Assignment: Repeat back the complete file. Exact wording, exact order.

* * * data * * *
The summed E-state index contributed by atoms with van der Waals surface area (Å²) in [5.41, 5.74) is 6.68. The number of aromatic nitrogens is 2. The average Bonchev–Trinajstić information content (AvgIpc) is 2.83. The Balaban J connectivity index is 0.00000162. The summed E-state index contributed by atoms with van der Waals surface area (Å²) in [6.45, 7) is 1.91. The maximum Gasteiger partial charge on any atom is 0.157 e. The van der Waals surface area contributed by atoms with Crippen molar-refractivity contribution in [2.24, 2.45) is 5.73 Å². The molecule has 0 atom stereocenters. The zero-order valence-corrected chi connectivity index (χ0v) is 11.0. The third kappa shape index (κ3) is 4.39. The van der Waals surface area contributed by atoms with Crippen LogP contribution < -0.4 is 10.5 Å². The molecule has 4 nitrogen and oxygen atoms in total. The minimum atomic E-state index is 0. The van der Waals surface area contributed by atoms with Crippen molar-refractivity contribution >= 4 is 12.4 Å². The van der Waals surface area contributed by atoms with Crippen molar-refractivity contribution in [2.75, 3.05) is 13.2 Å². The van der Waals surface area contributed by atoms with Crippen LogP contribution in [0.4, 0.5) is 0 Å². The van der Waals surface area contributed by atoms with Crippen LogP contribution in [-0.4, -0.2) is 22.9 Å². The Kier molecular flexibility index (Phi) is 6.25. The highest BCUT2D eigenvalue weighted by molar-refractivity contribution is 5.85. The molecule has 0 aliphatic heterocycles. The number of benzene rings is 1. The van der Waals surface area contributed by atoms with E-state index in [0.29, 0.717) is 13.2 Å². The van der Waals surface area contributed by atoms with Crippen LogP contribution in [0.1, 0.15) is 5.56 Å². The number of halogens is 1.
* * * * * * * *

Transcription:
The summed E-state index contributed by atoms with van der Waals surface area (Å²) in [5.41, 5.74) is 6.68. The number of aromatic nitrogens is 2. The average Bonchev–Trinajstić information content (AvgIpc) is 2.83. The Balaban J connectivity index is 0.00000162. The summed E-state index contributed by atoms with van der Waals surface area (Å²) in [6.45, 7) is 1.91. The maximum Gasteiger partial charge on any atom is 0.157 e. The van der Waals surface area contributed by atoms with Crippen molar-refractivity contribution in [2.24, 2.45) is 5.73 Å². The molecule has 0 atom stereocenters. The zero-order valence-corrected chi connectivity index (χ0v) is 11.0. The third kappa shape index (κ3) is 4.39. The van der Waals surface area contributed by atoms with Crippen LogP contribution < -0.4 is 10.5 Å². The molecule has 4 nitrogen and oxygen atoms in total. The minimum atomic E-state index is 0. The van der Waals surface area contributed by atoms with Crippen molar-refractivity contribution >= 4 is 12.4 Å². The van der Waals surface area contributed by atoms with Crippen molar-refractivity contribution in [2.75, 3.05) is 13.2 Å². The van der Waals surface area contributed by atoms with Crippen LogP contribution in [0.4, 0.5) is 0 Å². The van der Waals surface area contributed by atoms with Crippen LogP contribution in [-0.4, -0.2) is 22.9 Å². The Kier molecular flexibility index (Phi) is 6.25. The highest BCUT2D eigenvalue weighted by molar-refractivity contribution is 5.85. The molecule has 0 aliphatic heterocycles. The number of benzene rings is 1. The van der Waals surface area contributed by atoms with E-state index in [0.29, 0.717) is 13.2 Å². The van der Waals surface area contributed by atoms with Crippen LogP contribution in [0.1, 0.15) is 5.56 Å². The number of halogens is 1.